By Courtney Sherwood PORTLAND Ore. (Reuters) - Lower temperatures and scattered rain brought a reprieve Thursday to the wildfire-scorched U.S. Northwest, where firefighters said they hoped to regain control of blazes that had flared during extreme heat this week. Four major fires in Oregon were fully contained early Thursday and mandatory evacuations have been lifted statewide, said Carol Connolly, spokeswoman for the Northwest Interagency Coordination Center. "We got over 6,000 lightning strikes in the past 24 hours," Connolly said. "But temperatures are a little cooler than they have been, and most fires received a little precipitation over the last day." The Rowena Fire in Oregon's Columbia River Gorge, which threatened hundreds of homes and prompted a highway closure and evacuations, is now 100 percent contained, officials said.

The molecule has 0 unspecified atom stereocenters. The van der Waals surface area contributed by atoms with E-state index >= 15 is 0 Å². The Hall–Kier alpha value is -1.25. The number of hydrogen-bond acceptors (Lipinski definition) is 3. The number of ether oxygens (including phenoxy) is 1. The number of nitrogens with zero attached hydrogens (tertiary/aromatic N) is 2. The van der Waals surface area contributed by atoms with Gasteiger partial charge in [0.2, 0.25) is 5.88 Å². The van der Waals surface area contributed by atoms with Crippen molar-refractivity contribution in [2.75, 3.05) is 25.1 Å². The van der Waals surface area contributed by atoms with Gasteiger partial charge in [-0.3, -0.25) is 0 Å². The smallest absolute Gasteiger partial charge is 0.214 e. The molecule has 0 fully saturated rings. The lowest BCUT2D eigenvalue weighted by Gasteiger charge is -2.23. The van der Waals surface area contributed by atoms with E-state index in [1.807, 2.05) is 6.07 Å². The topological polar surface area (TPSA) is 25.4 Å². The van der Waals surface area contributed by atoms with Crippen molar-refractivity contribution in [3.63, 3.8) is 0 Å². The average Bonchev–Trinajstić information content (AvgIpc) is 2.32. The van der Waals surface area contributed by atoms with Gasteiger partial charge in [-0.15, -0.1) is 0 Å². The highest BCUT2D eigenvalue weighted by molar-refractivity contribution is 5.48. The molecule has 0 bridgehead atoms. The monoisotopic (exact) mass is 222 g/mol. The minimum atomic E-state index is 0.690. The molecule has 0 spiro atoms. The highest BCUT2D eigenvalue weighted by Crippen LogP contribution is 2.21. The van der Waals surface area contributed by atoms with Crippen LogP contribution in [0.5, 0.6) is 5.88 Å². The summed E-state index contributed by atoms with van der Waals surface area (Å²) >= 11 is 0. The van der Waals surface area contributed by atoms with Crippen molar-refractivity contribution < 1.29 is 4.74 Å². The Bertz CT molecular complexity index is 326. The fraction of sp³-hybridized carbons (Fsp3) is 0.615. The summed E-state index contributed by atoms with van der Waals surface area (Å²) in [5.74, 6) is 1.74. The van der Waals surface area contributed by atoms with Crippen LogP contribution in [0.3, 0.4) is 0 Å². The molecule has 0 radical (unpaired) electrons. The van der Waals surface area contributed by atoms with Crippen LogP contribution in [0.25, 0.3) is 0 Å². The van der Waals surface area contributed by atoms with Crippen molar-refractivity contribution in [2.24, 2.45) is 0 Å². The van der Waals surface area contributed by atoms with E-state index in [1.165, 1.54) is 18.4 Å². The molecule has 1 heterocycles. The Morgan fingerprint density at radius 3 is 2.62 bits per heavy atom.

Members of New York's congressional delegation are asking the Justice Department to formally investigate the police custody death of Eric Garner and the law enforcement strategy known as broken windows.
WASHINGTON (Reuters) - U.S. President Barack Obama spoke about the Ebola virus outbreak with the presidents of Liberia and Sierra Leone on Thursday, the White House said. Obama held separate calls with Liberia's Ellen Johnson Sirleaf and Sierra Leone's Ernest Bai Koroma about the epidemic, which has killed more than 1,000 people, mostly in those two countries and Guinea. (Reporting By Mark Felsenthal; Editing by Bill Trott)